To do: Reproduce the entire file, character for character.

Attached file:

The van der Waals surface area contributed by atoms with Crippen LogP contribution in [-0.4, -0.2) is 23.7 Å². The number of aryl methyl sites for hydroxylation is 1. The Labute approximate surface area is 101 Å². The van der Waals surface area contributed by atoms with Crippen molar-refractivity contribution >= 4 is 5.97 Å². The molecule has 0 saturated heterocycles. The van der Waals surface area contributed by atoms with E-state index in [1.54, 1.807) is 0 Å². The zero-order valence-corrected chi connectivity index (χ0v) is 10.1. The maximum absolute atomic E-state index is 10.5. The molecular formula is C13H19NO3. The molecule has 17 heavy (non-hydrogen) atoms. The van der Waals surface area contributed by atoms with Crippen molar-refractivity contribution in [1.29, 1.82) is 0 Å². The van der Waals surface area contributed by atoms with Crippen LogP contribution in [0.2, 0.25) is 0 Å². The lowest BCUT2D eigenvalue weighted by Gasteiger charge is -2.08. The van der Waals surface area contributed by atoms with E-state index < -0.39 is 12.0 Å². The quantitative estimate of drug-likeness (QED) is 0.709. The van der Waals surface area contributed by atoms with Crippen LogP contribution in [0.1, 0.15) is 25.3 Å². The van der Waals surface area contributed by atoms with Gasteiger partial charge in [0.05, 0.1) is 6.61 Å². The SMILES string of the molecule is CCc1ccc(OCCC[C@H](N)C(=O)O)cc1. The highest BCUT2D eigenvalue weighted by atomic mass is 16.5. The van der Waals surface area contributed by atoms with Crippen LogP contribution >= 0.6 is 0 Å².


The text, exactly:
The van der Waals surface area contributed by atoms with Crippen LogP contribution in [-0.4, -0.2) is 23.7 Å². The number of aryl methyl sites for hydroxylation is 1. The Labute approximate surface area is 101 Å². The van der Waals surface area contributed by atoms with Crippen molar-refractivity contribution >= 4 is 5.97 Å². The molecule has 0 saturated heterocycles. The van der Waals surface area contributed by atoms with E-state index in [1.54, 1.807) is 0 Å². The zero-order valence-corrected chi connectivity index (χ0v) is 10.1. The maximum absolute atomic E-state index is 10.5. The molecular formula is C13H19NO3. The molecule has 17 heavy (non-hydrogen) atoms. The van der Waals surface area contributed by atoms with Crippen molar-refractivity contribution in [1.29, 1.82) is 0 Å². The van der Waals surface area contributed by atoms with Crippen LogP contribution in [0.2, 0.25) is 0 Å². The lowest BCUT2D eigenvalue weighted by Gasteiger charge is -2.08. The van der Waals surface area contributed by atoms with E-state index < -0.39 is 12.0 Å². The quantitative estimate of drug-likeness (QED) is 0.709. The van der Waals surface area contributed by atoms with Crippen LogP contribution in [0.1, 0.15) is 25.3 Å². The van der Waals surface area contributed by atoms with Gasteiger partial charge in [0.05, 0.1) is 6.61 Å². The SMILES string of the molecule is CCc1ccc(OCCC[C@H](N)C(=O)O)cc1. The highest BCUT2D eigenvalue weighted by atomic mass is 16.5. The van der Waals surface area contributed by atoms with Crippen LogP contribution >= 0.6 is 0 Å².